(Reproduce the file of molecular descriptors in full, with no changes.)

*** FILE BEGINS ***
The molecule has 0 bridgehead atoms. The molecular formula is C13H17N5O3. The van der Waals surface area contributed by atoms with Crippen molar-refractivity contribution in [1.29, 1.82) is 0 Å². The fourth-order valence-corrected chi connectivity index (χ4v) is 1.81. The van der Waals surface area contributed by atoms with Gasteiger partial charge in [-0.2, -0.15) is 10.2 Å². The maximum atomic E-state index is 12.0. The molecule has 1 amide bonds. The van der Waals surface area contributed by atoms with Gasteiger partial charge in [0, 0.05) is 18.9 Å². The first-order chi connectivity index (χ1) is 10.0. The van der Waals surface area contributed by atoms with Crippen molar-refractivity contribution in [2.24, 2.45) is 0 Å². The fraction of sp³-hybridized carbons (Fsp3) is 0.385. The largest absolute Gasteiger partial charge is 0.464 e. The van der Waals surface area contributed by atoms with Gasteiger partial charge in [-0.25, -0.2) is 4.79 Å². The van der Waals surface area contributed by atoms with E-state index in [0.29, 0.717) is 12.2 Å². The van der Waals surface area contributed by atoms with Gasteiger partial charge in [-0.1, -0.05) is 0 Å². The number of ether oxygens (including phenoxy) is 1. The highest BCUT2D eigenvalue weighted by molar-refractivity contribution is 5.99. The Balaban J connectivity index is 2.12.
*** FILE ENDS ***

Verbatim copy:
The molecule has 0 bridgehead atoms. The molecular formula is C13H17N5O3. The van der Waals surface area contributed by atoms with Crippen molar-refractivity contribution in [1.29, 1.82) is 0 Å². The fourth-order valence-corrected chi connectivity index (χ4v) is 1.81. The van der Waals surface area contributed by atoms with Gasteiger partial charge in [-0.2, -0.15) is 10.2 Å². The maximum atomic E-state index is 12.0. The molecule has 1 amide bonds. The van der Waals surface area contributed by atoms with Gasteiger partial charge in [0, 0.05) is 18.9 Å². The first-order chi connectivity index (χ1) is 10.0. The van der Waals surface area contributed by atoms with Crippen molar-refractivity contribution in [2.24, 2.45) is 0 Å². The fraction of sp³-hybridized carbons (Fsp3) is 0.385. The largest absolute Gasteiger partial charge is 0.464 e. The van der Waals surface area contributed by atoms with Gasteiger partial charge in [-0.25, -0.2) is 4.79 Å². The van der Waals surface area contributed by atoms with E-state index in [0.29, 0.717) is 12.2 Å². The van der Waals surface area contributed by atoms with Gasteiger partial charge in [-0.1, -0.05) is 0 Å². The number of ether oxygens (including phenoxy) is 1. The highest BCUT2D eigenvalue weighted by molar-refractivity contribution is 5.99. The Balaban J connectivity index is 2.12.